But if Canada is all business when it comes to Olympic hockey, many businesses just might be all hockey today.
For example, at the North West Company's head office on Main Street, the multi-purpose room has been outfitted with three big-screen TVs and three projector screens to show the game. A special conference room at the Fort Garry Hotel, where the company is hosting an annual summit, has also been outfitted with a big-screen.
"We recognize that people will either be watching the game at work or taking the day off, so we thought, 'Why not get together and cheer on Team Canada together?' " said Connie Tamoto, manager of corporate communications. "One of our core principles is personal balance. This is a great way to get together and have a little fun on a Friday. It's only a few hours. Everybody works hard the entire year, why not have a chance to have fun as a group as well?
"Everybody is a proud Canadian and wants to cheer on the whole team. We're a big proponent of physical activity and hockey is a big sport up north. It's in our best interests to play the game (at the office) so people aren't engaged on their cellphones."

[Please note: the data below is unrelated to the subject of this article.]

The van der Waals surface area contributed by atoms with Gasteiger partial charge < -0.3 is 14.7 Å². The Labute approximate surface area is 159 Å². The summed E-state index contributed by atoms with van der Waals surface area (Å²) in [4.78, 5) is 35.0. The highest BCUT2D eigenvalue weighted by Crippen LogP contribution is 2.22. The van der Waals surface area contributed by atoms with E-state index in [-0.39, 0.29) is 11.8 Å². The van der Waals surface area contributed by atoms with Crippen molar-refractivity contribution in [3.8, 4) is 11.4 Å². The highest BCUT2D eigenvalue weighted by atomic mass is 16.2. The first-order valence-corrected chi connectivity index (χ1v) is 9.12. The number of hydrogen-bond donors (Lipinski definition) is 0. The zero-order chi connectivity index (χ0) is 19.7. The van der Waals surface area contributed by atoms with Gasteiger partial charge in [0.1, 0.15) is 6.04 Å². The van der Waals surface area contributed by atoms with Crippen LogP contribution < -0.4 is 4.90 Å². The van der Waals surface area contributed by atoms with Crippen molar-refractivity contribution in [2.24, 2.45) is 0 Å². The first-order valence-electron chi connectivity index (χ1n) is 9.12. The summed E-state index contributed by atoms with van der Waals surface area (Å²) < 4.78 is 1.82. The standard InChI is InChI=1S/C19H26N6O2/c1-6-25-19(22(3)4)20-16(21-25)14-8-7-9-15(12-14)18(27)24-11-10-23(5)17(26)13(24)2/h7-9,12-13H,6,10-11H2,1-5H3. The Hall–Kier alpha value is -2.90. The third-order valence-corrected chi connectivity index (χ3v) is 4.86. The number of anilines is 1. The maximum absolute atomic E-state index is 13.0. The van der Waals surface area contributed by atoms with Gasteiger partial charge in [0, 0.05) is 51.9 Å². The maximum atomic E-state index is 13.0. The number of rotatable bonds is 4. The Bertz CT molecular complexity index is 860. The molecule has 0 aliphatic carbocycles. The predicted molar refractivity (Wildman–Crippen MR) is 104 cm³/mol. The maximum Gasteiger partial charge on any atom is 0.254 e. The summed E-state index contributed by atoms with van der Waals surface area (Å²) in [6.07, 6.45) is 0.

Half Pints Brewing Co. won't be messing around, either. The local microbrewery will shut down its production lines and its dozen or so employees will convene in the "tasting" room.
"We're going to do some quality control on our Little Scrapper IPA, order some pizza and watch hockey," said Nicole Barry, the company's CEO.
She said she wanted to recognize her employees' hard work on all of the days that don't feature a big hockey game.
"They're a passionate group of people; they deserve this. Everybody deserves a break and rather than pretending that we're not paying attention, we figured, 'Let's have some fun doing it,' " she said.
Employees at National Bank Financial are bound to be a little hoarse this morning after cheering for and watching Jennifer Jones, the firm's senior legal adviser, skip Team Canada to a gold medal in women's curling Thursday morning before regrouping and doing the same for the women's hockey team.
"When Canada is playing hockey, nothing is getting done during that period anyway. At least we're going to get productivity until 11 a.m.," said Jon Kilfoyle, vice-president and regional manager. "We're going to host a little bash; everybody will be bringing their favourite jersey and wearing jeans. We're going to order in some food and have a little bit of fun."
And if you aren't able to take in the game at work or a local tavern, you can stream it to your phone. MTS said Olympic fans are tuning in on a variety of devices.
"Following (Thursday's) gold-medal performances by Winnipeg's own Jennifer Jones curling rink and the Canadian women's hockey team, interest in (today's) men's semifinal game is at a fever pitch," said spokesman Craig Lawrence.
-- with files from Nick Martin
How will you swing being able to watch the Team Canada hockey game today? Join the conversation in the comments below.